You know when you find a piece of music or artist that you discover or find out about that not many others do? That feeling of passion for the artist and the enjoyment of its secret is purely a favourite of mine. I have listened to Ludovico Einaudi for about 3 or 4 years now. An ex-boyfriend of mine used to be a fantastic pianist and used Einaudi’s work to inspire him. This is how I came around to find this wonderful musical creature.
Surely you’d be thinking, why am I sharing this precious piece of information with you? Like my lecturer Simon Poole stated ‘if you find a piece of music yourself and then everyone finds out about it – you generally dislike it because it’s now ‘mainstream’ or because your mum sings along to it and that’s just not cool’.
That’s the magic with Einaudi – there are no lyrics! Greg James previously blogged and played Einaudi’s record on his show on radio1 the other week. This at first infuriated me because soon, many of my peers at university or friends at home would listen to him and rave about him like I have done for many years. However, then I realised. The pure magic that Einaudi creates would be heard by every single person listening to the radio at that time.
I would explain his classical piano music as delicate, precise and suited for any mood. Generally, I find that his album ‘Le Onde’ is a beautiful one for working to. It is enough for the faint ear to concentrate on without too much interference into thought and of course, work. The inspiration that the music makes you generate, is really mind blowing. I would urge anyone to listen – give it a go – it may be your best piece of work yet.
If you told a teenager or a university student to listen to classical music whilst doing work – let alone whilst doing anything – they would generally ignore you or laugh in your face…right? This is where Einaudi is different. I performed a piece of dance to this music and have also used it in drama pieces, as well as suggesting his music to other performers. Everyone’s reaction was the same – What was that piece of music you used? Who is the performer of the song you used? It seems to receive a completely interested and intrigued audience. I was exactly the same when I was first introduced to it and many others at the time such as Sigur Ros, Yann Tiersen and more of the same genre. At the time, I was 16 and probably into the likes of Rihanna, Sean Kingston & The Kooks. Don’t get me wrong, all artists are great in what they do, but, I feel the artists I mentioned previously are ‘zagging’.
‘Zagging’ is a coined term by Marty Neumeier which expression follows as this: When everybody is zigging…zag’.
You will see this pattern a lot in music today. Lady Gaga zagged. Sure, her songs are pretty much a work of art with a fantastic voice like many other female artists in the music world today, but what makes lady gaga different is that she zagged. Elaborate costumes, weird actions, controversial videos. The list is endless for the pop diva. She zagged and has become extremely successful with it. If you follow her story, little Stefani Germanotta, was just a singer in her own band gigging up and down America trying to get a break. Then she evolved herself into Lady Gaga with the entire ‘weird’ package behind her and she became successful overnight. Her music didn’t change. She wrote one of her most beautiful songs ‘Speechless’ whilst ‘being’ Stefani Germanotta and released it as Lady Gaga – however the arrangement when performing this song seems to be one of her most normal.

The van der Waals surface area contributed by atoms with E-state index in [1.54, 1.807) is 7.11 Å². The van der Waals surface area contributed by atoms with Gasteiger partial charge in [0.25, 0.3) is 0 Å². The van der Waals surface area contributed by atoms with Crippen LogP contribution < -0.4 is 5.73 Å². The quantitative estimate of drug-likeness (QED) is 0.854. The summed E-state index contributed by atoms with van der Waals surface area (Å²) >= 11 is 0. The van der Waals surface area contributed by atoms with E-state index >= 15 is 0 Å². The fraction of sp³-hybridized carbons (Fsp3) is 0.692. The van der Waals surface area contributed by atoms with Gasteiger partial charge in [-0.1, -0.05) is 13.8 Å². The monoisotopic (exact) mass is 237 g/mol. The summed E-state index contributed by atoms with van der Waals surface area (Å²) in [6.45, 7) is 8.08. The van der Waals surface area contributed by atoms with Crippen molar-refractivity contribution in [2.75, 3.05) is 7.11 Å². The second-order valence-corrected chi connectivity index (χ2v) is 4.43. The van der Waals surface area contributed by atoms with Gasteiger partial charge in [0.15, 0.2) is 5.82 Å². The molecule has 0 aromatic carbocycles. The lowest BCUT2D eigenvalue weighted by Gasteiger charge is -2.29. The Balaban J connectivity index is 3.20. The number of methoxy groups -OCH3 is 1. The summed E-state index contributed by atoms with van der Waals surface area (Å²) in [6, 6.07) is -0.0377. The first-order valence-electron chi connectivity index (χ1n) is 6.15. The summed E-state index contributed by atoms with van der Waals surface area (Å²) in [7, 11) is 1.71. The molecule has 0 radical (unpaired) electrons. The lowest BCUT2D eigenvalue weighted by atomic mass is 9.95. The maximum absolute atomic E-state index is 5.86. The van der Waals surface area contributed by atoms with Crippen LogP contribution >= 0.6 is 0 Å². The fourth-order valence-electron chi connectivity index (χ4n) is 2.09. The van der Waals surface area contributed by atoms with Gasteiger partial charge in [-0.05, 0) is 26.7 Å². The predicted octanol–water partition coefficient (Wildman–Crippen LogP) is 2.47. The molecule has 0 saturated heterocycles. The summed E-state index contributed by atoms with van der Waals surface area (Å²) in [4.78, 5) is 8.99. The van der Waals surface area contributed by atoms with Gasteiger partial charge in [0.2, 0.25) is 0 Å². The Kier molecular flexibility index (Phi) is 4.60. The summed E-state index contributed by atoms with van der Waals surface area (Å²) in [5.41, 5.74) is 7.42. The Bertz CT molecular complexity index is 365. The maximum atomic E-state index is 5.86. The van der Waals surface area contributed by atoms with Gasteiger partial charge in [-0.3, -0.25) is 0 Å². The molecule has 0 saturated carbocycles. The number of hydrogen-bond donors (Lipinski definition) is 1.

Nikki Minaj…hasn’t she just tried to ‘zag’ but by completely copying Lady Gaga? Elaborate costumes, weird actions…hold on a minute, doesn’t this sound familiar? Don’t get me wrong, Nikki is still definitely extremely successful but who gets talked about most? Nikki Minaj is zigging along to Lady Gaga. If she zagged, well things might be different for her.
The Avant garde to mainstream debate kicks in here. I said that people like Einaudi, Sigur Ros and Yann Tiersen were all zagging at their time of release. Sigur Ros’ albums consisted of weird, compelling noises as songs and a funny Icelandic man called Jonse singing in an extremely high pitched tone over it. Fantastic, dynamic and surprising – an eclectic mix of songs on the self-titled album. However, the band soon became less Avant garde and became mainstream. It used to be that you could probably only buy their albums on their website or in a small underground record store tucked away in Camden market. Now it seems, through the media, that Sigur Ros are no longer Avant garde and simply used in every sad or emotional scene or advertisement on television.
I am afraid that Ludovico Einaudi could become mainstream now that Greg James has played his music on air. I was almost angry when this happened to Sigur Ros and some awful dance Ibiza remix came out called Popiholla (instead of the infamous moving piece of music called Hopipolla). However, I do not fear this will happen to Ludovico Einaudi. His pieces of music are moving, easy listening and designed to be that way. It would certainly be a challenge for anyone to create a trashy dance version of his perfect songs (please no attempts!) I would like him to become more mainstream, in the terms that everyone has a little bit of Einaudi in their lives. It makes me calmer, it thought provokes me and just makes my day whenever I listen to it. Please, just spare a little time for Ludovico Einaudi…
by Lauren Troiano - of BMB